When Bob Speight was a child, he was fascinated by airplanes. Years have passed but that certainly has not changed. It led to lessons, a pilot’s license and a lifelong passion for flying.

Even today, the commander of the local Civil Air Patrol squadron still marvels at the way aircraft break the bonds of Earth to soar unfettered.

“I think I’ve always been interested in flying,” he said. “Now I work at the King and Prince Hotel during the day but I’m fortunate enough to be able to still fly in Civil Air Patrol. It was a way for me to get back into aviation.”

Like Speight, Jerry Latvala shares that passion, one that was also sparked in childhood.

“It is in my genes, I think. My father flew for Pan American for 30 years. My brother flies, my niece, my mother-in-law, my son is also a pilot,” he said. “But as long as I can remember, if a plane was flying overhead, I would look up and try to figure out what kind of plane it was.”

Latvala has been flying since 1980, and now serves as the president of the local Experimental Aircraft Association. Both Speight and Latvala are heavily involved in local aviation and, while they feel it is strong in the community as whole, they fear the younger generation doesn’t often consider it as a career option. They also believe it not always the frequent focus for students when considering college. That is something they are hoping to change through a relatively new program, annual Youth Aviation Day.

Speight says the first event was held last year and attempted to expose area students to the various careers in the aviation industry.

“This is our second year for Youth Aviation Day. We just want to get more young people exposed to the different types of careers there are in aviation. There is more than just pilots. There is everything from dispatchers to mechanics to air traffic controllers. There are many different things you can do in aviation,” Speight said.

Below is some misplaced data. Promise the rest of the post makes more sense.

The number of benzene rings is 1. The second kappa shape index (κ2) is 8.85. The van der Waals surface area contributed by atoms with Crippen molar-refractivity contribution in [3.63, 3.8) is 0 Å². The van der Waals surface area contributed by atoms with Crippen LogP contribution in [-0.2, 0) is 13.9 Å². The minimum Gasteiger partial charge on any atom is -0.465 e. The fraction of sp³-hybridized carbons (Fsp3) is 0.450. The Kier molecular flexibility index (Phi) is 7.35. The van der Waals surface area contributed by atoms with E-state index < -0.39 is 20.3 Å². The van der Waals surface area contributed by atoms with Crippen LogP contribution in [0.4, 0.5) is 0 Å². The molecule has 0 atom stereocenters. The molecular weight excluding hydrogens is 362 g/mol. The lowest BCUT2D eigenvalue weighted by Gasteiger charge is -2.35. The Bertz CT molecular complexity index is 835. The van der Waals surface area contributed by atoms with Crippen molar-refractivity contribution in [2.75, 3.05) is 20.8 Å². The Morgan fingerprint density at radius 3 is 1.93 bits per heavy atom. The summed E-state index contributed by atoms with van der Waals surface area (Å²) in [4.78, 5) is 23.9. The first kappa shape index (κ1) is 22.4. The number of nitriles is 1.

While last year’s event was a success, they are hoping to get even more participation this year. The event will be held from 10 a.m. to 2:30 p.m. Oct. 21 at 70 Gruber Lane, St. Simons Island. High school students are welcome, as are middle schoolers. There will be number of interesting features and exhibits. Flight simulators used by pilots will be available for students to use. Representatives from Middle Georgia State University, members of the military and local aviation professionals will be on hand to share their experiences and what opportunities are available. Aircrafts will be on display as well.

“Middle Georgia State University has a wonderful aviation education program and not many people think about it. They tend to think about UGA, Georgia Southern and Georgia Tech but (Middle Georgia State) is also a HOPE scholarship school. There are a lot of great programs and they can make very decent money in those fields. They could do anything from piloting to being an aircraft mechanic to manning an airport like Rob Burr does here,” Latvala said.

Speight says that participants seemed receptive to the event last year.

“We got good feedback. We had some ROTC kids that came out. They really enjoyed it. We will also have a nice lunch ... so if nothing else, you get fed,” Speight said with a chuckle.

In order to prepare enough food, registration is strongly encouraged. Those interested may sign up by visiting www.flygcairports.com. Forms are available at http://flygcairports.com/events-ssi/85-youth-aviation-day.html. Both Speight and Latvala hope that students will take the chance to learn something new and possible plot an exciting future for themselves.

“My view is that they need to know these that these opportunities are out there. People just focus so much on becoming a pilot but there are so many other jobs out there,” Latvala said. “In addition to this, the Experimental Aircraft Association is also holding a Young Eagle Rally in two weeks. Then we will actually take kids up in the planes. It is a different way to promote this same idea.”